Enhancing Quality of Care and Patient Safety: The Role of Nursing Clinical Judgment in Public Protection

Monday, 30 October 2017: 1:15 PM

Rhigel Jay Alforque Tan, DNP
Physiological Nursing, University of Nevada Las Vegas School of Nursing, Las Vegas, NV, USA

In the United States, the landscape of health care has changed rapidly in recent decades. Telehealth, multi-state licensure and health care reforms are just a few trends that have led to dramatic changes in the health field. As an integral part of the health care team, nurses face many challenges as a result of these changes. With over four and a half million practitioners, nursing is the largest segment of the health care workforce in the U.S. In its Future of Nursing report published in 2010, the Institute of Medicine (IOM) recommended that nurses at all levels practice at their full scope. The ability to carry out competent decision-making and sound clinical judgment is a fundamental aspect of professional nursing. Therefore, entry-level nurses are expected to exercise good clinical judgment just as their more experienced colleagues. Increasing patient acuity, aging population and new government regulations have all contributed to the heightened demand for all nurses, including our novice colleagues.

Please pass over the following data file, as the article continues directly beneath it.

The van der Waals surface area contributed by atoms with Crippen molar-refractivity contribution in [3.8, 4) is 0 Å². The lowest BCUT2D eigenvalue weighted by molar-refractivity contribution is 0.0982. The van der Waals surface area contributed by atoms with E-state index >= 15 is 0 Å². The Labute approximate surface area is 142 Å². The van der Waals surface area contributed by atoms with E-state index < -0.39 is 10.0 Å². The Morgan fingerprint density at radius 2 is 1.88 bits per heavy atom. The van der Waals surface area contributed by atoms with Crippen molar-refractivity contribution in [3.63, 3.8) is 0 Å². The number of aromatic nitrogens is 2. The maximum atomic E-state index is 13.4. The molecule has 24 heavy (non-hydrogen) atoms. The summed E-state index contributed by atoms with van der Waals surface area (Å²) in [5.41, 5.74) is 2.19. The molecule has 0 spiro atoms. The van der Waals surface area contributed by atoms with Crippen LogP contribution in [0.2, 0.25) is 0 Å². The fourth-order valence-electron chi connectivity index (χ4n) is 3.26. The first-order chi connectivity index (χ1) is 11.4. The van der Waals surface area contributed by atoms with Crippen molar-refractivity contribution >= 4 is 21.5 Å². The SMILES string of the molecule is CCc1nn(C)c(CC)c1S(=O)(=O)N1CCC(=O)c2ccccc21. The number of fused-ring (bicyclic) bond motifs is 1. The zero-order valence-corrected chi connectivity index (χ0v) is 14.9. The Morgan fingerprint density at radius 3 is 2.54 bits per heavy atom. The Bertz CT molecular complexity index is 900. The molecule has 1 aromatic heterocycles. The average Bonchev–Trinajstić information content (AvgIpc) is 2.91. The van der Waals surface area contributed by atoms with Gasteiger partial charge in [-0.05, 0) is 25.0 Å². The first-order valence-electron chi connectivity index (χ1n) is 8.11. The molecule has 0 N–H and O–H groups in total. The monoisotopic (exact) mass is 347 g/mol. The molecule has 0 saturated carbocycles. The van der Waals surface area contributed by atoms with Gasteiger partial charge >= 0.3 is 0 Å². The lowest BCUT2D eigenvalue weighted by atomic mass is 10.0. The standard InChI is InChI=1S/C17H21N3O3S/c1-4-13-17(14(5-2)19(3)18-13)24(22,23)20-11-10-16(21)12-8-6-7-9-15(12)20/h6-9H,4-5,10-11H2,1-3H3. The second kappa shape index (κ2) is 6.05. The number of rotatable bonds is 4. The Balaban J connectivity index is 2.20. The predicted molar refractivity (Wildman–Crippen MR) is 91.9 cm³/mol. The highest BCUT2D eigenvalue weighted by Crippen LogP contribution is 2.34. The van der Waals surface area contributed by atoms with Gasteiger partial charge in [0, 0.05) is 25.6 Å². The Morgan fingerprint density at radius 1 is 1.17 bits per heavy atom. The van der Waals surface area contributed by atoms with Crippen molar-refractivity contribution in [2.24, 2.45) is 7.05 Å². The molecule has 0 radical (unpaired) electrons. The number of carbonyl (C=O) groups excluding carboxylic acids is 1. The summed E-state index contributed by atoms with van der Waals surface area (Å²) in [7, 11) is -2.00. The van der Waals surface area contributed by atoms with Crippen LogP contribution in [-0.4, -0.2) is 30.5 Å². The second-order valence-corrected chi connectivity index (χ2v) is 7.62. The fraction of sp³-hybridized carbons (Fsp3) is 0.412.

The NCLEX is an entry-to-practice examination developed by the National Council of State Boards of Nursing (NCSBN). It is the primary licensure examination used by boards of nursing in all fifty states, the District of Columbia and four U.S. territories, thus making the NCLEX an important instrument in nursing regulation and public protection in this country. To ensure that the NCLEX assesses all relevant aspects of entry-level nursing practice, NCSBN is conducting research on nursing clinical judgment and its possible inclusion on the future NCLEX. In addition to their utility in competency assessment, clinical judgment models incorporated with an innovative academic approach in nursing education can be a viable method to ensure public protection by enhancing quality of care and improving patient safety. The speaker of this session is a nursing educator who serves as president of a U.S. state board of nursing and member of the NCSBN examination oversight committee. From his unique perspectives, the speaker will discuss the importance of nursing clinical judgment skills in improving nursing education and its impact on patient safety. He will also highlight practice aspects with the greatest need of improved clinical judgment.